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THB MORNINQ TIMES dives all
the news. Itls supplied by the
United Press and the Bennett Cable.
Service, supplemented by the Asso
ciated Press Service. The. Morning
Times leads In News. ' '
THB MORNING TIMES has tha
best Sporting Pago published In"
Washington. It has Ions: fought 'tha
fight for true) sport, as opposed to
rascality and crookedness of every
WASHINGTON, D. C, TUESDAT -EMENItfGj AUGUST 20, 1895.
TOL. 1. NO. 14.
HAVE YOU JOniME
D THE TIMES
Frightful Accident at a Plant of
the Carnegie Company.
MANY WORKMEN MANGLED
It Ciimo Wit limit Wunilnij, Killed
Six Men Inisttuitly and Futtilly In
juria! MHiiy Others, Resembling a
Gliruutln Vulcanlo.Upiic-avul and
All "Work Coined.
Pittsburg, Pa . Aug. 20. Furunce "H"
of the Edgar Thompson Steel Works
Carnegie plant at Bessemer, near Brad
dock, 1'a , exploded between 4 and 5
o'clock ttiU morning, klllirg six men and
badly burning ten others., not one of those
employed about the furnace escaping. Some
of the injured have been brought to this,
city for treatment, and the dead are In the
bauds of an undertaker.
KILLED AND MAIMED.
The following names are those of the
killed and Injured:
Joseph Luckal, aged 40 years; leaves
widow and four children; resided at Wolf-'
Stephen Havrila.nged 32, married; lived
at Bmddock; top of head cut off.
John Propokovltch, aged 27, married;
lived at Bessemer.
Joseph Cot, aged 32, unmarried.
John Warchnft, will die.
John Skomda. will die.
Michael Jura, will die .
Johu Wugosky, slightly injured.
Andrew Drobne, will die.
John Zeboray, slightly injured.
John Harrison, probably din.
Uicbael Koueros, will die.
THE CAUSE OF IT.
A lame barrow loaded with raw Iron ore
bad fallen through the huge bell on the
top of the furnace stack.
Fourteen mon were engaged in an effort
to remo e the barrow from the bell so that
It could be closed While thus encaged the
explosion occurred, ami not one of the men
escaped either death or injury.
Work in every department of the huge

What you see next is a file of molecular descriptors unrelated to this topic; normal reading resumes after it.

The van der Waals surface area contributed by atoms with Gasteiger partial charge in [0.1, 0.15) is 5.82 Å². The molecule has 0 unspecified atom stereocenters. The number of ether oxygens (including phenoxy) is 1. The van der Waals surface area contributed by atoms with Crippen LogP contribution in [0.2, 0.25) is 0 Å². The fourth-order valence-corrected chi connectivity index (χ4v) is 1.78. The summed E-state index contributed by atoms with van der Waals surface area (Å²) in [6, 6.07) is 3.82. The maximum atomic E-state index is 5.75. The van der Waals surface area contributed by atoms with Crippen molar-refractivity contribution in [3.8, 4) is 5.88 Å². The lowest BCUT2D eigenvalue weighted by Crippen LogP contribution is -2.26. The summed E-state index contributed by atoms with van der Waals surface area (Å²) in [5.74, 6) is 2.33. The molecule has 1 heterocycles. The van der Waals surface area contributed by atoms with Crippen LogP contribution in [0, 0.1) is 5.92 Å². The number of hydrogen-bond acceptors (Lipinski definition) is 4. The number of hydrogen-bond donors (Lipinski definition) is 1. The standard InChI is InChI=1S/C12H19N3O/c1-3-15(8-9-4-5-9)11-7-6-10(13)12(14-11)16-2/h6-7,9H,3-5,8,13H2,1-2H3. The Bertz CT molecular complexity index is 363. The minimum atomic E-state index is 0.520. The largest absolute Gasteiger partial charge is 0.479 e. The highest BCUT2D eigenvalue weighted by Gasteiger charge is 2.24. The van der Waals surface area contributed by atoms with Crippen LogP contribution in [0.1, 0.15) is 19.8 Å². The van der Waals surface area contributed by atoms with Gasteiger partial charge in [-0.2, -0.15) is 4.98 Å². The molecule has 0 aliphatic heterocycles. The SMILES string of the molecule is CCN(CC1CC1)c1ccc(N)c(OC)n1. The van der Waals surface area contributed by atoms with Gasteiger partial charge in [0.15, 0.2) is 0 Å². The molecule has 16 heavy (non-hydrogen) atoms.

plant, was temporarily abatidonc-d, and all
tfforl cxeled to the rescue of the horribly
mangled victims, who had been hurled
In all directions by the terrific upheaval
which closely resembled a olcaulc eruption
of gigautie proportions.
Michael Koperos, aged twenty-six, and
Andrew Drobne, aged thirty-six jears,
previously reported among the injured
at the explosion of the- Edgnr Thumpon
Bteel Works., at Brnddock, died while be
ing brought to the Mercy Hospital, Pitts
burg. Ivearly ull of the victims vv ere Slavs.
ALL A MISTAKE.
Uot tbo nolt Hill a lint Was Sunk
by Prli.ce Oscar.
Loudon, Aug 20. The British baTk-Holt
Hill, Capt. Jenkins, which left Ban Fran
cisco April 2 J for Quecnstown , arrived at
the latter port to-day.
8oni fear hnd been felt that the vetsel
sunk by collision iccently off the coast of
Brar.il with the British ship Prince O.car,
from Shields for Iqulque, was the Holt
Bill, as It was presumed that that vessel
-would be in the locality where the collision
The arrival of the Holt Hill at Queens
tewn therefore leaves still In doubt the
identity of the vessel which collided with
and w ent down with the Prince Oscar.
Toroes of the Quito Gdveriiinent Still
la Bad Luck.
New York, Aug. 20. A special cable
dispatch from Guavaqull, Ecuador, says.
Forces of the Quito government, led by
Gen Vega, bavu been defeated, and Col
Talbot was killed In a battle with the
patriot forces, led by Gen. Serrano, at
Potete, near Cuenca. The fall of Cuenca la
Supreme Chief Bloy Alfaro Intends to
liberate Llxarzaburu, an emissary of the
Quito government, to Gen. Sarastis' army,
lntrusud to check Sarastis' personal am
bition, and the other officers captured at
Reports which were telegraphed by the
governor of Tulcan to the governor of
Oucnca, that Alfaro's forces had been de
feated at Ambato, August 10, were with
out foundation in fact.
Held for the Grand Jury.
James II. Wells, the herb doctor, who
was arrested by Detectives Wcedou an
Borne several days ago on a warrant
charging him with stealing two oxen from
Jfrancis L. Smallwood, an old farmer of
Alexandria cout-ty, was given a prelimi
nary bearing In tt police court this mom'
tag and committed to Jail to await the
action of the grand Jury, In default of $B00
West India Merchant's Failure.
London, Aug. 20. James Kenyon Haw
thorn, one of the leading West India mer
chants of London, has failed, with lla
sulllesamountlns to 8,138. His failure
Is attributed to the payment of heavy Inter
est on loans and the accumulation of bad
debts in connection with estates In Ja
ing several of the lo
cal and telegraphic
news features in this
issue of The Evening
Times will be found
in to-morrow's Morn
FARMS It DUNN DENIES IT.
Declares Ho Made No Prediction ot
Futuro Had 'Weather.
New Xork, Aug. 0. Observer E. B.
Dunn, when shown last -evening the Wash
ington dispatch stating that he had been
called upon by Chief Willis Moore, of the
Weather Bureau, for an explanation of
reports, published in New York and else
where, that he had predicted two months
of hot and dry weather, said: '
"The whole thing is the work of some